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Final Pics

OR Team: Local anesthesiologist (forgot name); me; Soheir, scrub tech; Angele, scrub tech; Carlos; Fady, House officer at American Hospital
Nile View at Night

Nile view during the day

Pyramids of Giza (more interesting view from the outside than inside)

~Croth
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Blog like an Egyptian

Puns aside, Egyptians do things on there own schedule and I guess I’ve picked up the habit. Actually it has been a whirlwind few days and I actually just now have time to make my last post. I’m sitting in the Cairo airport with my flight to Paris leaving at 1:35 am on Sunday. I’ll make it back to Oklahoma City via Houston around 7:30 tonight. Needless to say, Monday will be a challenge.

We had a really good day on Friday considering the relative urgency to get things wrapped in time for the first round of departing guests to make their flights. We did another 9 cases utilizing our two bed OR as well as rotating cases in another room. Our plastic surgery friends had finished their cases earlier than we did and they actually helped us out by closing skin incisions. We had a great week given the number of cases we were able to get done and the number of kids we were able to help out.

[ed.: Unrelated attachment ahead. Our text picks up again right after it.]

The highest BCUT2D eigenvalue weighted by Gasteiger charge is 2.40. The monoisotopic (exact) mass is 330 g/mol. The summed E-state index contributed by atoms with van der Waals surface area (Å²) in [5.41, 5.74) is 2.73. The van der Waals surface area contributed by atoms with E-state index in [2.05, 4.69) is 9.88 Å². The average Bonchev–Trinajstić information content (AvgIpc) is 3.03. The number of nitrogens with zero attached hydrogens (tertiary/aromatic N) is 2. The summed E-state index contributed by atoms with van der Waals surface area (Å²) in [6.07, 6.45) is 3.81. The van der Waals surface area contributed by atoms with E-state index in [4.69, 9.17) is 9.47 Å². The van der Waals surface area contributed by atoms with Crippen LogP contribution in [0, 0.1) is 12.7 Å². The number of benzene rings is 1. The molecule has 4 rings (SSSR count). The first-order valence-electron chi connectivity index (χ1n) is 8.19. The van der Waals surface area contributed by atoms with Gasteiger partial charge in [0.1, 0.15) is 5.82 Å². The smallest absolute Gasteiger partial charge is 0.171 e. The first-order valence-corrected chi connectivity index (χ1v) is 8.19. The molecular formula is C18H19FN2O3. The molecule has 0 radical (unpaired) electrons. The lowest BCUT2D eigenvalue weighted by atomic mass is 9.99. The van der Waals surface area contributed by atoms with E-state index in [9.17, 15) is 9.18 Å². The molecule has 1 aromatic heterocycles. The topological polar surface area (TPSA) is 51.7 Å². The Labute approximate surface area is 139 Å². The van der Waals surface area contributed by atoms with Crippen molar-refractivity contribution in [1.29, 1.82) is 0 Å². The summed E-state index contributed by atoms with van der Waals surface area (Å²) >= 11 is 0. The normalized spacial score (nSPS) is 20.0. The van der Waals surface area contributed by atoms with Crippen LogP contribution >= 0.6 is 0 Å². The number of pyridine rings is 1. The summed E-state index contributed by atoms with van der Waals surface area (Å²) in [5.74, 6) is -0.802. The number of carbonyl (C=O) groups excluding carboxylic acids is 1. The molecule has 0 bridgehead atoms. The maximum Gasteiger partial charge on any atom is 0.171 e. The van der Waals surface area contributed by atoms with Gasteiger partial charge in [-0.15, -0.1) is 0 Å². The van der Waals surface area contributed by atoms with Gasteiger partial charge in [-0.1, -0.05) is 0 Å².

I expected that the operative experience would be different than anything I had done before, and indeed it was. Typical challenges to any given case would be flies in the OR, dim lights, rolling OR tables, multiple Arabic conversations going while you operated (even if they weren’t talking about you, you’d never know), so-so surgical instruments, etc. Despite all this I feel like I was able to hold my own and realized how lucky I am to work in conditions that are optimized for good outcomes.